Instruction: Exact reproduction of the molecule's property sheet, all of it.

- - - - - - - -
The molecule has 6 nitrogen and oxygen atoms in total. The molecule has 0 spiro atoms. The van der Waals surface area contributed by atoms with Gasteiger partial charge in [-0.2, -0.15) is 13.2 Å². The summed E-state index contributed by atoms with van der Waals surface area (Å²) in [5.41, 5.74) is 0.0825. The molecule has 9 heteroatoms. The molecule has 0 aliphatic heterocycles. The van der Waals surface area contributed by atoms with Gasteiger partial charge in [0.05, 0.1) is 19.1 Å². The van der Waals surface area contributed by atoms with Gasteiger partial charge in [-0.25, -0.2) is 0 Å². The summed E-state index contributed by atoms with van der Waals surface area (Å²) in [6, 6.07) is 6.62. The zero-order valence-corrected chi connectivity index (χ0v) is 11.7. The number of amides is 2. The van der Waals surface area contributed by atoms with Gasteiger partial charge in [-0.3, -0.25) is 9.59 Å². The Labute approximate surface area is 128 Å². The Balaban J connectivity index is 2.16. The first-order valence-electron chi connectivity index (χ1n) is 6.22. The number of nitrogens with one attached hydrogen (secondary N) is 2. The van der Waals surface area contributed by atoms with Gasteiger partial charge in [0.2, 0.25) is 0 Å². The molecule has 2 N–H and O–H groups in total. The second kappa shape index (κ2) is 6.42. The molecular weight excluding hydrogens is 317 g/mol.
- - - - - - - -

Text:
The molecule has 6 nitrogen and oxygen atoms in total. The molecule has 0 spiro atoms. The van der Waals surface area contributed by atoms with Gasteiger partial charge in [-0.2, -0.15) is 13.2 Å². The summed E-state index contributed by atoms with van der Waals surface area (Å²) in [5.41, 5.74) is 0.0825. The molecule has 9 heteroatoms. The molecule has 0 aliphatic heterocycles. The van der Waals surface area contributed by atoms with Gasteiger partial charge in [0.05, 0.1) is 19.1 Å². The van der Waals surface area contributed by atoms with Gasteiger partial charge in [-0.25, -0.2) is 0 Å². The summed E-state index contributed by atoms with van der Waals surface area (Å²) in [6, 6.07) is 6.62. The zero-order valence-corrected chi connectivity index (χ0v) is 11.7. The number of amides is 2. The van der Waals surface area contributed by atoms with Gasteiger partial charge in [-0.3, -0.25) is 9.59 Å². The Labute approximate surface area is 128 Å². The Balaban J connectivity index is 2.16. The first-order valence-electron chi connectivity index (χ1n) is 6.22. The number of nitrogens with one attached hydrogen (secondary N) is 2. The van der Waals surface area contributed by atoms with Gasteiger partial charge in [0.2, 0.25) is 0 Å². The molecule has 2 N–H and O–H groups in total. The second kappa shape index (κ2) is 6.42. The molecular weight excluding hydrogens is 317 g/mol.